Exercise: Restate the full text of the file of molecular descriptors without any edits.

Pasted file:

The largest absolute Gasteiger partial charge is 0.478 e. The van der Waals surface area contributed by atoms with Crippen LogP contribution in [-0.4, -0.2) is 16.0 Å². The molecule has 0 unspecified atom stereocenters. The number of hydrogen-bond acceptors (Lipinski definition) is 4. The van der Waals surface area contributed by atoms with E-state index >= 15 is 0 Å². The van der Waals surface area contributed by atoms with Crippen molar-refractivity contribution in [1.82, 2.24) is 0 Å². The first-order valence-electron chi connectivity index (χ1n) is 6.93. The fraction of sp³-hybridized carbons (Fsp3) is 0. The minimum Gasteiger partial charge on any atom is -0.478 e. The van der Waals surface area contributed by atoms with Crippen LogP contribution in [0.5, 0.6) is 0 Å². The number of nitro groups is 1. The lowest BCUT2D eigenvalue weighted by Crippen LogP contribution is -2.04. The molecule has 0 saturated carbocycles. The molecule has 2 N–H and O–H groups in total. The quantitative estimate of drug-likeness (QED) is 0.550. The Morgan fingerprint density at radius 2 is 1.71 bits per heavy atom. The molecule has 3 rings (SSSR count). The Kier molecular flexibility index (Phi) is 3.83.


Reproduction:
The largest absolute Gasteiger partial charge is 0.478 e. The van der Waals surface area contributed by atoms with Crippen LogP contribution in [-0.4, -0.2) is 16.0 Å². The molecule has 0 unspecified atom stereocenters. The number of hydrogen-bond acceptors (Lipinski definition) is 4. The van der Waals surface area contributed by atoms with E-state index >= 15 is 0 Å². The van der Waals surface area contributed by atoms with Crippen molar-refractivity contribution in [1.82, 2.24) is 0 Å². The first-order valence-electron chi connectivity index (χ1n) is 6.93. The fraction of sp³-hybridized carbons (Fsp3) is 0. The minimum Gasteiger partial charge on any atom is -0.478 e. The van der Waals surface area contributed by atoms with Crippen LogP contribution in [0.5, 0.6) is 0 Å². The number of nitro groups is 1. The lowest BCUT2D eigenvalue weighted by Crippen LogP contribution is -2.04. The molecule has 0 saturated carbocycles. The molecule has 2 N–H and O–H groups in total. The quantitative estimate of drug-likeness (QED) is 0.550. The Morgan fingerprint density at radius 2 is 1.71 bits per heavy atom. The molecule has 3 rings (SSSR count). The Kier molecular flexibility index (Phi) is 3.83.